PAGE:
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Science Cafés

Science Cafés provide an opportunity for audiences to discuss current science topics with experts in an informal setting. All Science Cafés take place at Conor O’Neill’s Traditional Irish Pub, 318 South Main Street, Ann Arbor. Hors d’oeuvres at 5:30 PM; program 6:00-7:30 PM.

For a map of the restaurant location, click Conor O'Neills or select Google Street View for a detailed
satellite map. 

Winter 2018 Science Cafés


February Science Café

Mass Extinctions – Past and...Present?

Wednesday, February 21
5:30-7:30 p.m.

The history of life on Earth is punctuated by at least five massive extinction events, some resulting in an estimated loss of 96% of species. What causes these biological catastrophes? How do we learn about them?  Why do scientists think current extinctions might be comparable to these ancient events?

We'll discuss the past and explore the potential consequences of current biodiversity losses, and what we can do to mitigate or avert future losses. Speakers will include Matt Friedman of the U-M Museum of Paleontology and Department of Earth and Evironmental Sciences and Johannes Foufopoulos of the School for Environment and Sustainability.


March Science Café

Postcards from the Anthropocene

Wednesday, March 21
5:30-7:30 p.m.

Human beings have changed Earth so extensively that geologists now propose renaming our current epoch as the Anthropocene—the era defined by people. Human influences are apparent in the shape of landscapes, the extent of biodiversity, ocean chemistry, and our climate. We will explore the history of human influence on Earth and the ideas driving the concept of the Age of Humans, taking time to discuss consequences and implications for our future world. Speakers will include Julia Cole and Naomi Levin of the University of Michigan's Department of Earth and Environmental Sciences.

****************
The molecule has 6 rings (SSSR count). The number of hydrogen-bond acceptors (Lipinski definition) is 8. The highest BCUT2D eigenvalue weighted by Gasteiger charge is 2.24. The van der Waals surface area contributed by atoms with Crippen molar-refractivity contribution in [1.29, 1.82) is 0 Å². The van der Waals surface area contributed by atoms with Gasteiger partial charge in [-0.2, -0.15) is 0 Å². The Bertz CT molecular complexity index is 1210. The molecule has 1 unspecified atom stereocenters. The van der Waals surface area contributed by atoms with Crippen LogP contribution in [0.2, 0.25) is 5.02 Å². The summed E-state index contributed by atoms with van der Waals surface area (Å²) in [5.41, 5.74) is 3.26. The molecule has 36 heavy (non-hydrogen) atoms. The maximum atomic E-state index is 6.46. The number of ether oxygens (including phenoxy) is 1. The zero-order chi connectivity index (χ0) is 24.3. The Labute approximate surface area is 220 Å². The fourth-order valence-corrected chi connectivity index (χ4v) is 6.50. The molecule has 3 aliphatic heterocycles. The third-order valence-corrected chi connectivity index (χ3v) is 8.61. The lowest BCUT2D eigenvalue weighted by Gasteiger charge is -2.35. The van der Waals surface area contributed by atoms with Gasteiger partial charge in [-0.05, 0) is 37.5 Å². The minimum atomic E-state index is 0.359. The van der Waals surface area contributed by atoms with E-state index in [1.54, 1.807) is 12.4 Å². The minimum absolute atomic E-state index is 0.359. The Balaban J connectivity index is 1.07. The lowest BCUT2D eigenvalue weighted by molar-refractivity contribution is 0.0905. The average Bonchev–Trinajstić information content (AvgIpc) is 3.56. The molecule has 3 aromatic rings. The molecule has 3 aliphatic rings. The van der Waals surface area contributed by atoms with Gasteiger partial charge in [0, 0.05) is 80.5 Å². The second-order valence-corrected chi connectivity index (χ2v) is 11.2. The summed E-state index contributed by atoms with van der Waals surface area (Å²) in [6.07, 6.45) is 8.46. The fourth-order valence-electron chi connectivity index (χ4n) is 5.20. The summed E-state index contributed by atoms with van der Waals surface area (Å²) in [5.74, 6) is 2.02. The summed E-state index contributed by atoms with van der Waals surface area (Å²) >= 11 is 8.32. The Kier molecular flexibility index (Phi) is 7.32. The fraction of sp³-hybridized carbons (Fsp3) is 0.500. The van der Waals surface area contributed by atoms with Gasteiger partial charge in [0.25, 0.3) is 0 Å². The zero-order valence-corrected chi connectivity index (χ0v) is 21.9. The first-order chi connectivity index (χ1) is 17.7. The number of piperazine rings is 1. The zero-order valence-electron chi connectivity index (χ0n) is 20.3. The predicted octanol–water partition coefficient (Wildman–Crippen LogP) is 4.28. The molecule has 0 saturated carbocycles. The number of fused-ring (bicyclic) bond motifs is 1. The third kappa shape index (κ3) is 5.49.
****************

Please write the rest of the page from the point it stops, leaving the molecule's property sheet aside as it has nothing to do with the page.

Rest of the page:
April Science Café

Designer Genes? Genetic engineering in the age of CRISPR

Wednesday, April 11
5:30-7:30 p.m.

New technology makes gene editing easier. Its use is being explored to correct diseases caused by genetic mutations, to fight cancer, and even to learn about human evolutionary adaptations, and its potential is amazing. We'll explore the capabilities and research that CRISPR Cas9 gene editing brings, as well as its ethical, legal, and social implications.

Speakers include Jody Platt, Assistant Professor in the Department of Learning Health Sciences at the U-M Medical School, Daniel Thiel, doctoral student at the U-M School of Public Health and Department of Sociology, and Thom Saunders, Director of the U-M Transgenic Animal Model Core.

This Science Café is made possible by a generous sponsorship from Sigma Xi: The Scientific Research Society.